Justin Welker has a degree in wildlife and fisheries, waterfowl expert, and avid hunter from Pennsylvania. He manages thousands of acres for better habitat and hunting, and when not helping others on their property, he’s out in the marshes and fields of the Northeast.
Hard Core | Youth and the Future of Waterfowl

Youth Season | Hard Core Season with a Reason!

Written by Steve Smolenski on . Posted in Hunting, Waterfowl Hunting, Youth Waterfowl

Youth Season – The Season with a Reason!

by Chris McLeland

Two weeks before waterfowl season officially kicks off here in the Show-Me state, hunters below the age of 16 have a chance to get out and hopefully make some memories. Many States offer youth waterfowl seasons, and if you haven’t taken advantage of these opportunities to introduce youth to sport of waterfowl hunting, I strongly suggest you give it a try. I promise you will not be disappointed!

Hard Core | Youth and the Future of WaterfowlGetting youth involved in the outdoors is a very important responsibility that all of us share. My earliest memories of hunting involved my father and grandfather at the age of 5, well before anyone trusted me with a firearm! Although I wasn’t pulling the trigger, my family made sure to make it fun while at the same time teaching me the ins and outs of the outdoors and the hunting tradition. One of the biggest challenges we face as sportsmen is what is called “recruitment”. In the fast paced, high speed, electronically driven world that we live in it is becoming harder and harder to add new outdoors men & women to our sport. Current research has shown that it takes roughly 6 successful trips to the field before a youth will begin to embrace and value the outdoor and hunting culture. And while that may not seem like a big deal, it is! Think about all of the States that rely on tax dollars raised by sportsmen & women to allow them to manage their public lands. Think about the collective voice us as sportsmen& women have politically. No matter how you slice it, it is very important to take every opportunity to get our youth in touch with the outdoors!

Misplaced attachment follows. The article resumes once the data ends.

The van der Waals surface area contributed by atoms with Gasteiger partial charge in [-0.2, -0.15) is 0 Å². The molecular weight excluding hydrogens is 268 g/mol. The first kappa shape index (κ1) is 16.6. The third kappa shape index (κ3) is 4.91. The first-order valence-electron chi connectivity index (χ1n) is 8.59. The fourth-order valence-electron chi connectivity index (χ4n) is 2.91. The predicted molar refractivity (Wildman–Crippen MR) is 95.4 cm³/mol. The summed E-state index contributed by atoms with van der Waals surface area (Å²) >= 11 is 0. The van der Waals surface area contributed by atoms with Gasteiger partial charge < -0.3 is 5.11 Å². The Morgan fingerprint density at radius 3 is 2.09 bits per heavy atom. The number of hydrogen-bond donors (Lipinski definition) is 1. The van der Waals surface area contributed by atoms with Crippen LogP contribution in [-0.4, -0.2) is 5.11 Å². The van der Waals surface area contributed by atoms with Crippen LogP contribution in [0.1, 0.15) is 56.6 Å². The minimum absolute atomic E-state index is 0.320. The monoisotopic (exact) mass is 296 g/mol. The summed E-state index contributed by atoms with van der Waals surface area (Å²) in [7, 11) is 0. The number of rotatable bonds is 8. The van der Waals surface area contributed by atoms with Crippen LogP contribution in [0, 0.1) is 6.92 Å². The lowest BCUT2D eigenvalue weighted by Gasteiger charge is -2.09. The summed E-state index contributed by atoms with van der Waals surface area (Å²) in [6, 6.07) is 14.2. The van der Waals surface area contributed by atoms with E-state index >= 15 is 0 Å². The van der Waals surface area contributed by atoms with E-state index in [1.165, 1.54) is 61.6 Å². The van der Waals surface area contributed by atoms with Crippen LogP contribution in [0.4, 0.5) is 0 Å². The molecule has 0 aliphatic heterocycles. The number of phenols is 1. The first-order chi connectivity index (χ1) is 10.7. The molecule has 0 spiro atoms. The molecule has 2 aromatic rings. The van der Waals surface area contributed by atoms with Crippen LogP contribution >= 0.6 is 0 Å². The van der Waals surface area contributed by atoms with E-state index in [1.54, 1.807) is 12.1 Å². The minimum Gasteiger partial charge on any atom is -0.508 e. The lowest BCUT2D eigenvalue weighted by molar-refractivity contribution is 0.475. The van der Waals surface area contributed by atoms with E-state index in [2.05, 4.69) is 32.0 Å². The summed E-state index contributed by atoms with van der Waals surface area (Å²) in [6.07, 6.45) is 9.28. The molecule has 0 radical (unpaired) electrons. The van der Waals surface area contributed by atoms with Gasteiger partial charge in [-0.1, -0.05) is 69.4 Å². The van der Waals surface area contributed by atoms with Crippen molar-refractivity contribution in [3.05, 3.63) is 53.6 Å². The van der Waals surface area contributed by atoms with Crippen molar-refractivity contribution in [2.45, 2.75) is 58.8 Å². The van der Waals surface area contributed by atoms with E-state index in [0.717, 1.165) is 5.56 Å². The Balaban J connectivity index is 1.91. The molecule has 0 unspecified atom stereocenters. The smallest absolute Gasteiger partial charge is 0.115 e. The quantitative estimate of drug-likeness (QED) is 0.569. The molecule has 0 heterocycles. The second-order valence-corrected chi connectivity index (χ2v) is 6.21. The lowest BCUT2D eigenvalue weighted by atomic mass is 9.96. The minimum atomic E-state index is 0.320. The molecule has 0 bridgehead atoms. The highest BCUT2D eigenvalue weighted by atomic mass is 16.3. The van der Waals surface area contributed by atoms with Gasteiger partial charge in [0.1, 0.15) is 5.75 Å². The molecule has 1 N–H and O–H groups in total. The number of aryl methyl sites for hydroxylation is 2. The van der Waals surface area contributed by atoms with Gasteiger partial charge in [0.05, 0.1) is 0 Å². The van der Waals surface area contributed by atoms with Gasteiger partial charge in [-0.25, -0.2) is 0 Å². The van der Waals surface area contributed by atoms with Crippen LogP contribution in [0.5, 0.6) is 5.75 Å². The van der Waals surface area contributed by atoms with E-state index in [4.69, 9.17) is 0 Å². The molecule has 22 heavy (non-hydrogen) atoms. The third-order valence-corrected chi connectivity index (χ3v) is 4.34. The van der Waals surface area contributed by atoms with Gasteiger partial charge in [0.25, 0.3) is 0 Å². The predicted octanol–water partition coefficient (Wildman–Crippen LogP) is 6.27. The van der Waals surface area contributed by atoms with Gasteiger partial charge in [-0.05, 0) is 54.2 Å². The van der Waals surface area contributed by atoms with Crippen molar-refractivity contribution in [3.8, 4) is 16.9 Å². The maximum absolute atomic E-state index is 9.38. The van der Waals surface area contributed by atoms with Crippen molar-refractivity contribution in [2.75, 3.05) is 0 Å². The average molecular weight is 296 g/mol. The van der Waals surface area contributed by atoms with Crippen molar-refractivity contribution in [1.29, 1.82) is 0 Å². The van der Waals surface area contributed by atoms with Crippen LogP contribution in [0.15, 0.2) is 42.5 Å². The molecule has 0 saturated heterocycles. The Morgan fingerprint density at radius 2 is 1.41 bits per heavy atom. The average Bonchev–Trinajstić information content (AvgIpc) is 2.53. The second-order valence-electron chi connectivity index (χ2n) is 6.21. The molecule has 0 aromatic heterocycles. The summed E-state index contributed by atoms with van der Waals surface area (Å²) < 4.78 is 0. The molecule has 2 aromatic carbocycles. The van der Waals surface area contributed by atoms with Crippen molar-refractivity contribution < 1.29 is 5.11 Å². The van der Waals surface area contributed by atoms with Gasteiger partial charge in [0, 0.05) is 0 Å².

So, this past weekend, we did just that! A good friend of mine, and avid duck hunter Nate had called me three weeks ago, inquiring if I had any advice on a place to take his son and daughter during the youth season. I had a spot or two in mind that I had been scouting for a while and I told Nate that I thought I could help him out. While this would not be my Nate’s children’s first outing in the marsh, I had decided to bring my 3 ½ year old daughter, Savannah along. This would be her very first hunting trip ever! Needless to say, I was really excited for opening day to get her. The opener finally came and I met up with Nate and company and we headed out. I had been scouting a couple of backwater areas off a nearby reservoir that were loaded with food. The recent heavy rains had increased the water levels enough that there was a plethora of moist soil habitat available. I had a suspicion that if we could get their first, we would be in for some action. Upon arriving to the parking lot I was very surprised to see no other vehicles in the parking lot. I knew then, that it was game on!